Undocumented Cemeteries & Burial Grounds

A cemetery with headstones.
An African American cemetery near Achsah, in Madison County where members of the Brown, James and Carpenter families are buried. The landowner is working with PEC to document it through research and on-site survey.

We Need Your Help!

Cemeteries and burial grounds are important features in our cultural landscapes. They provide a tangible connection to the past and allow us to engage with the history and lives of those who came before us. 

But these sites are vulnerable to neglect and destruction, as many lay forgotten or unmaintained—and when they are discovered in the midst of a new development project or the clearing of a forest, it is sometimes too late to protect them. 

Creating records of cemeteries and burial grounds is an important first step in ensuring their preservation. However, a severe lack of documentation contributes greatly to the loss of cemeteries and the stories they represent. That’s why I’ve asked two of our summer fellows, Julia Rankin of Oregon State University and Samantha Grossman of Smith College, to create an online survey to help us identify cemeteries and burial grounds in need of documentation.

take the survey button

This is where you come in! Please take a few minutes to take this survey, which asks you to identify and describe nearby cemeteries or burial grounds that may be undocumented, particularly those on your own property. We are hoping to identify sites in PEC’s 9-county region, which includes Albemarle, Clarke, Culpeper, Fauquier, Greene, Loudoun, Madison, Orange and Rappahannock counties.

A cemetery at the edge of a farm.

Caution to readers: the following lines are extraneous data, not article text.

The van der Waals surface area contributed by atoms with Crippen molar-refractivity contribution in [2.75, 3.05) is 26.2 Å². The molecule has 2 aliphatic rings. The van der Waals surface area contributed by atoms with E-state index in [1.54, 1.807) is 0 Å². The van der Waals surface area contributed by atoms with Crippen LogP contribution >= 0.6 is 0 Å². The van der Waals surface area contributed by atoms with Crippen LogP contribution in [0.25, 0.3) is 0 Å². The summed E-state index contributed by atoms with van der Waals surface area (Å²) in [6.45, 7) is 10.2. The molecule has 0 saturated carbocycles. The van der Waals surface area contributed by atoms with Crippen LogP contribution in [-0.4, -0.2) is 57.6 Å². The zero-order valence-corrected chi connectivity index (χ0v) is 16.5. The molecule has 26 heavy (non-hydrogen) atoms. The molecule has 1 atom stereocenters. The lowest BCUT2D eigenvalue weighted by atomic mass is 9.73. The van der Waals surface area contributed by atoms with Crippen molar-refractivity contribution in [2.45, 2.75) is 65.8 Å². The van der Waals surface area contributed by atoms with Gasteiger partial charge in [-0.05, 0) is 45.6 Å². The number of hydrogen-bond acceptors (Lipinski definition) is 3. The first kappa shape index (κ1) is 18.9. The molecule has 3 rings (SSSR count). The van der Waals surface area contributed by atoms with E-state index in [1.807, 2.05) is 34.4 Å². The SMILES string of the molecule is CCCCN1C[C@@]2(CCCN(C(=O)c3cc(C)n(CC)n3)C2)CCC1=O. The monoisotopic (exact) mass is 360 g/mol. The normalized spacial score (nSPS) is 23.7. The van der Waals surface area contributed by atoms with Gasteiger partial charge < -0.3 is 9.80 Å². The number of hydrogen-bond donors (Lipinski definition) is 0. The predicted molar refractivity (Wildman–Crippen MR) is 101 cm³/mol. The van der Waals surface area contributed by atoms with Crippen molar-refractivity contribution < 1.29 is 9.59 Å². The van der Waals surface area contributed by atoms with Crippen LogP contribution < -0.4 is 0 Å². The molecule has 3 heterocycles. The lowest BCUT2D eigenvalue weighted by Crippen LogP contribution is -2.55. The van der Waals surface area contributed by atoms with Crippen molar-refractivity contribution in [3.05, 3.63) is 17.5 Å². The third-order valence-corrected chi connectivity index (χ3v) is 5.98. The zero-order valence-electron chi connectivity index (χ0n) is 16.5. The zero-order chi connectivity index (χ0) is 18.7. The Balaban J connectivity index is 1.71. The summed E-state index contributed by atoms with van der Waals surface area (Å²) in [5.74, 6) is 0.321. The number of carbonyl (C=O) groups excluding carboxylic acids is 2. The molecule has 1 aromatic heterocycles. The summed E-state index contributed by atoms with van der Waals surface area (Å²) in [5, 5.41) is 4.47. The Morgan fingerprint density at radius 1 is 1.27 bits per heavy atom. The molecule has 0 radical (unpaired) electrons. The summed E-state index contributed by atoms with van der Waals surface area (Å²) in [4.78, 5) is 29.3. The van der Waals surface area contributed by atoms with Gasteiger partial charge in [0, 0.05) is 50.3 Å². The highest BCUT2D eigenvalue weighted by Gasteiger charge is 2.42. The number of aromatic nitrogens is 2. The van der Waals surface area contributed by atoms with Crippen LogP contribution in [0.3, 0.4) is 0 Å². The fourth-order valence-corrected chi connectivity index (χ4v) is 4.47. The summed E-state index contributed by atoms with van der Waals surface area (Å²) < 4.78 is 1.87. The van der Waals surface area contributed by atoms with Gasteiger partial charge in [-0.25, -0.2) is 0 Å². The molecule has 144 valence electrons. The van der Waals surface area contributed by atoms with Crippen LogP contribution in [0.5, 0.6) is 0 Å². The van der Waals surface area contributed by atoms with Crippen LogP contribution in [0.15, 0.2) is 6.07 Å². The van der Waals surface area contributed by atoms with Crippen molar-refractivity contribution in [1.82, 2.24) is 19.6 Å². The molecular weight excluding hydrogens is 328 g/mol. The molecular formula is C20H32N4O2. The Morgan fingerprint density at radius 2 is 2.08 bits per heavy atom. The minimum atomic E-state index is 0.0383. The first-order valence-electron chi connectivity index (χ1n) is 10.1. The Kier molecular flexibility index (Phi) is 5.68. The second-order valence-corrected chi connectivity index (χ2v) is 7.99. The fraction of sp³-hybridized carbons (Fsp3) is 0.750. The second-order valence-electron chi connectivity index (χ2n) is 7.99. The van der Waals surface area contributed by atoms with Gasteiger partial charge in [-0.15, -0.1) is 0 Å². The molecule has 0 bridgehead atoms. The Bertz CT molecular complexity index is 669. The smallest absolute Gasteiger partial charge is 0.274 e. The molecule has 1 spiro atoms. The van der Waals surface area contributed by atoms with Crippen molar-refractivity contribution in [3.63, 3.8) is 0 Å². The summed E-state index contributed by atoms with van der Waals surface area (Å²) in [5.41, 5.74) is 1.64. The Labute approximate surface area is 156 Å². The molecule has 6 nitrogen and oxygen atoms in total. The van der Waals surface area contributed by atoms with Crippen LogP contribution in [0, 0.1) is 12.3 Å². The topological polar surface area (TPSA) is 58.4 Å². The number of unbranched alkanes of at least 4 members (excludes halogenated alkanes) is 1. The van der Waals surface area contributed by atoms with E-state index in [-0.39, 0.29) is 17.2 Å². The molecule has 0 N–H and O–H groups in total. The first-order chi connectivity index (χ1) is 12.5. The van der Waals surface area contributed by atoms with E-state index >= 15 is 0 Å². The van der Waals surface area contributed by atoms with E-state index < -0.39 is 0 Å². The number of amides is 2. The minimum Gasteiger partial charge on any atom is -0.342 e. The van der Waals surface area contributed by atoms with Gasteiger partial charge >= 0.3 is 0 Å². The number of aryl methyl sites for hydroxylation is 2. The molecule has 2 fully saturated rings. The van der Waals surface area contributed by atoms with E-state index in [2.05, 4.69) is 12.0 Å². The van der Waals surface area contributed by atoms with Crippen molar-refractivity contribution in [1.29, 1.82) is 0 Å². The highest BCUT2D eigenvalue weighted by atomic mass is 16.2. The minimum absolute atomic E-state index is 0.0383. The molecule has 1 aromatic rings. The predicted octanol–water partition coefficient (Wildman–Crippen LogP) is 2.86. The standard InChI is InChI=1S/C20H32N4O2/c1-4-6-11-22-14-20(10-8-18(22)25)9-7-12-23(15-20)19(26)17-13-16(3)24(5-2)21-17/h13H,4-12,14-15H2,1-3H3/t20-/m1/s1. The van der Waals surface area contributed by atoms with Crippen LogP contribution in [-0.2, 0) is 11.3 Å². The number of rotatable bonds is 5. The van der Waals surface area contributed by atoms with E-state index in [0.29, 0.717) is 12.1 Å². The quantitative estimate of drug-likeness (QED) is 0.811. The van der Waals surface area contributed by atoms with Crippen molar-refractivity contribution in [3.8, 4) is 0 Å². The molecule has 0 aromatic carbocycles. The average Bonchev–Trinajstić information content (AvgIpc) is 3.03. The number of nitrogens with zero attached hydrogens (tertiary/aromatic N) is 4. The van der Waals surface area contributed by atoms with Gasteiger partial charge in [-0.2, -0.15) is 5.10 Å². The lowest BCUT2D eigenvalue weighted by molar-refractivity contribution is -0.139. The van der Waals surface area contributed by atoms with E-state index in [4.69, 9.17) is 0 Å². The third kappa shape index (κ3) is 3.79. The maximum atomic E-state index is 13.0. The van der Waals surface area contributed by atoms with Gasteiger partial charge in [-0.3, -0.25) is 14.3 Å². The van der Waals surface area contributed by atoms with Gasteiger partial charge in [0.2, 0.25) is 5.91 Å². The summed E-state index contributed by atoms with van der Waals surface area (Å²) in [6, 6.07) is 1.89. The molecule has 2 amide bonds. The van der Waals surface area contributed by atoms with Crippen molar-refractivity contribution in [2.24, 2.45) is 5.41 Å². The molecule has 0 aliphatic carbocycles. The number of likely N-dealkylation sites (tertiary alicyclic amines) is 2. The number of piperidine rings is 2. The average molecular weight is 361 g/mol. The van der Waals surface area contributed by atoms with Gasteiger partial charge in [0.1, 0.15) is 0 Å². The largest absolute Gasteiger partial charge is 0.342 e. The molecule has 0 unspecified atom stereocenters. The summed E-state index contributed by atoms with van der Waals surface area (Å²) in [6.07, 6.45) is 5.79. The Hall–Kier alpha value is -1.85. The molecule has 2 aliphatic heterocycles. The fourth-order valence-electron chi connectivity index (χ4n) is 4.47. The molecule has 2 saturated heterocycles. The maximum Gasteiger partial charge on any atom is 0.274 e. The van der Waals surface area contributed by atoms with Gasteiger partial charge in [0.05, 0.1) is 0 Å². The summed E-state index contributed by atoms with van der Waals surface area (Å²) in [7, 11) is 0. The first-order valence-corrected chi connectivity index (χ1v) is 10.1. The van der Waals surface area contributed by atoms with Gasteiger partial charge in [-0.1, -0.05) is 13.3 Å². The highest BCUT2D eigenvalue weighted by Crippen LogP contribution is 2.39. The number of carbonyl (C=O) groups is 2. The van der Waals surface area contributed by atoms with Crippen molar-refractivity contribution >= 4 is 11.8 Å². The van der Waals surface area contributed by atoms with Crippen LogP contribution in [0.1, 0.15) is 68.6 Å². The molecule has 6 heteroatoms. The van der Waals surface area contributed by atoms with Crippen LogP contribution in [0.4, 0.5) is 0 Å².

An overgrown cemetery in Fauquier County. Credit: Marco Sanchez/PEC

The goal of this project is to connect landowners and citizens to preservation professionals who can help them identify, and document these historic cemeteries and burial grounds. 

Whether it be one grave or many, the destruction or loss of any cemetery means community and familial ties are lost forever. Virginia’s Piedmont region contains some of America’s most historic landscapes, where humans have left their mark for thousands of years. It was here where presidents and abolitionists were born and buried, where the Manahoac peoples traded along the Rappahannock, and where battles were fought for independence, freedom and equality. It is crucial that we honor those who came before us. We need your help to document these landscapes of memory.

Julia and Samantha have only a week left to complete their practicum projects as PEC Fellows, so please take a moment and fill out the short survey today. We’re hoping to have some initial results for them to review, but will continue collecting responses over the next few weeks!

Questions? Contact Kristie Kendall, PEC’s historic preservation coordinator at kkendall@pecva.org.

>> Take the survey here: https://forms.gle/uHXcWhJGRwwL9LA16
>> Read about how cemeteries help us rediscover history